We begin with a slight, bewildered man
holding a tri-folded American flag, standing by the grave of his father.
He seems very alone. Then,
back at his apartment, eating the same dinner, night after night (macaroni and
cheese). Adam (Hugh Dancy) lives
a solitary life. He goes to work
in a small office, where he seems to barely connect to those around him.
He’s working on some sort of mechanical talking doll.
His boss keeps coming by to tell him that he needs 1000 at $10, not 10
at $1000. But Adam can’t help
his perfectionism. In fact, it
seems that there is much about himself that he can’t help, the most obvious
being a distinct lack of social adaptability.
We learn that he has Asperger’s Syndrome, a form of autism.
He has difficulty making eye contact with others.
He doesn’t really know what others are thinking, and assumes that
what they mean is exactly what they say.
He doesn’t have any real friends.
There is an older fella, an Army buddy of his Dad’s, who comes by to
check up on him every once in a while, and maybe drive him somewhere he needs
to go, in a beat-up old van that seems as out of place on the streets of New
York City as Adam himself.
Enter Beth (Rose Byrne).
She seems fairly normal; they literally bump into each other on the way
to the laundry room. She appears
to converse normally; he emits a
painful reluctance and a palpable uncomfortableness.
There’s something about Beth that
wants to help fill in the gaps for Adam.
To fill in the blanks of his long silences and his awkward assumptions
about what might pass for pleasant conversation.
He’s not a chit-chatter. He
looks at her like he expects her to say something, and so she does.
Because Beth has her own sense of
stunted emotional growth---a boyfriend whom she just caught cheating on her, a
painful sense of emotional vulnerability, an apparent lack of social network
because of recently moving in to the apartments and accepting a school
teaching job nearby----she, too, seems isolated and alone.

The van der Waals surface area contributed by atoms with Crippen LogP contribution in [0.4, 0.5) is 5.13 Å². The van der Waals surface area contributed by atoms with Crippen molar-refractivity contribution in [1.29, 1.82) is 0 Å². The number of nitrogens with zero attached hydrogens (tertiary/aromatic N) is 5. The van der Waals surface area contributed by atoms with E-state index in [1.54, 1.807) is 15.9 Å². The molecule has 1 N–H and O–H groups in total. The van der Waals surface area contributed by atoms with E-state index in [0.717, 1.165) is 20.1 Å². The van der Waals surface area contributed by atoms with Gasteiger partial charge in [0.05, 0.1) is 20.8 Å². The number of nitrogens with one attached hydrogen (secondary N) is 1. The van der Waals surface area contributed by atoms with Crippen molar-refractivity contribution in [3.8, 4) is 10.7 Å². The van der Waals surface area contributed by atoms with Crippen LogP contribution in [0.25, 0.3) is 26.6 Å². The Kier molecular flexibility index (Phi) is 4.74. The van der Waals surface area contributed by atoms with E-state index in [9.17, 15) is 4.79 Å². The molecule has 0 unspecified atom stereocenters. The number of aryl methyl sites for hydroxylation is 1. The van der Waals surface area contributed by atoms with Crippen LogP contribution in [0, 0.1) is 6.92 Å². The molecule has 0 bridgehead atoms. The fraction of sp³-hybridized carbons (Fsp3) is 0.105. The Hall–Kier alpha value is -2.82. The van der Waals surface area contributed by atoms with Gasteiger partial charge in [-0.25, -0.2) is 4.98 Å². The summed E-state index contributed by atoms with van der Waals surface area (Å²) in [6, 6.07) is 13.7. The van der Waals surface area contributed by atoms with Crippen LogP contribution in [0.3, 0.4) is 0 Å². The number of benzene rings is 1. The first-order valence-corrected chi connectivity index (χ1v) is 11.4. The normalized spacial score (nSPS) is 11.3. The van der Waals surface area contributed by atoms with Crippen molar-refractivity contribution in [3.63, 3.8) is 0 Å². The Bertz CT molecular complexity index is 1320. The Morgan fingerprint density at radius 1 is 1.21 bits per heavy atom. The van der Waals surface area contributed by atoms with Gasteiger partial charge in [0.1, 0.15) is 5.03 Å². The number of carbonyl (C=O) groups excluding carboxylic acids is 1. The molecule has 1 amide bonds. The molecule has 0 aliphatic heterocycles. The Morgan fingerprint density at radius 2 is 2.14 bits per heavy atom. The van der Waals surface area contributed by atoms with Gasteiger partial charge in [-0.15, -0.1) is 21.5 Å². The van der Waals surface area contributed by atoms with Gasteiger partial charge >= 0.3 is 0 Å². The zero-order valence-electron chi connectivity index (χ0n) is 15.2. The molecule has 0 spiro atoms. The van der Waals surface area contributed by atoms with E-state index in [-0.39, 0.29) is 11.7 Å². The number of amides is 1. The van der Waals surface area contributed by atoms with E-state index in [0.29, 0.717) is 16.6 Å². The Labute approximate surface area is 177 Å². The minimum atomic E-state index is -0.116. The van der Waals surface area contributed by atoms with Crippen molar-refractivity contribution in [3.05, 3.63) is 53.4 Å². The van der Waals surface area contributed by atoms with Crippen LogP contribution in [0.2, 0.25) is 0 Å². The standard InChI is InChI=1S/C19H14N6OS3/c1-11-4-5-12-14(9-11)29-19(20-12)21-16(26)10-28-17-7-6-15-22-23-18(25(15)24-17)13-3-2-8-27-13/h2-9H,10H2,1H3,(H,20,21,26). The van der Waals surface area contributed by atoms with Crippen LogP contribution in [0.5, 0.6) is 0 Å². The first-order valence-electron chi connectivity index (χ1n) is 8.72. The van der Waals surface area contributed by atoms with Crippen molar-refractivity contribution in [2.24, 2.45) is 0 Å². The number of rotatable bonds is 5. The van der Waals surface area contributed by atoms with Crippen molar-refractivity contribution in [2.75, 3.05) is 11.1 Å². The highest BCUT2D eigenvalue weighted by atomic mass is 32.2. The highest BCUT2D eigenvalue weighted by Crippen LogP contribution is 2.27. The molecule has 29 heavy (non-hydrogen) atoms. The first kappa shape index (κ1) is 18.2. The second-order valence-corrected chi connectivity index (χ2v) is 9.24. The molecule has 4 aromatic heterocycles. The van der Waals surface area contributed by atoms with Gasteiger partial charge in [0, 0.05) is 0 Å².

We discover she has parents, and they live not far away, but they
don’t seem to be all that important in her life, either.
And so Beth and Adam are sort of thrown together like two survivors in
a lifeboat----practically forced to relate to one another for the sake of
preservation of sanity, if not preservation of self.
Do we root for the relationship?
Yes, because there seem to be some redemptive elements for both of
them, but No, because it still seems to be uneven;
far from reciprocal or mutual. She’s
afraid that he relies on her a little too much, and yet she’s also afraid to
be alone. She says she wants to
write, and he says he really wants to be an astronomer, and both deal with the
difficulty of life not meeting expectations, and relationships rarely
reflecting hope for their own future. But
it’s not a “downer,” despite the melancholy music, because we so much
want to see our main characters transcend the traps of their own devising.
Ah, if we could only become who we were really meant to be…..\
“Adam” cannot be considered a mere
“rom-com” (romantic comedy), because it refuses to indulge in schmaltz.
It cannot be considered an action/adventure because it’s incredibly
narrowly focused---a very small circle of people, none of them famous, none of
them extraordinarily gifted, all of them trying desperately to not become
their own worst enemies. But we
want to root for “Adam,” because of the delicately-wrought performances,
aided by a well-written script that actually tries to plow some new ground.
It’s a unique little indie film that is best enjoyed without the
burden of great expectation.
Questions For Discussion:
When have you been your own worst enemy?
When have others around you disappointed you so
much that you found yourself unable to forgive and forget?
When have you been in a relationship that you
knew wasn’t forever, but you just wanted it for the moment?
Looking back now, was it worth it?
Dr. Ronald P. Salfen, Pastor, Grace
Presbyterian Church, Greenville, Texas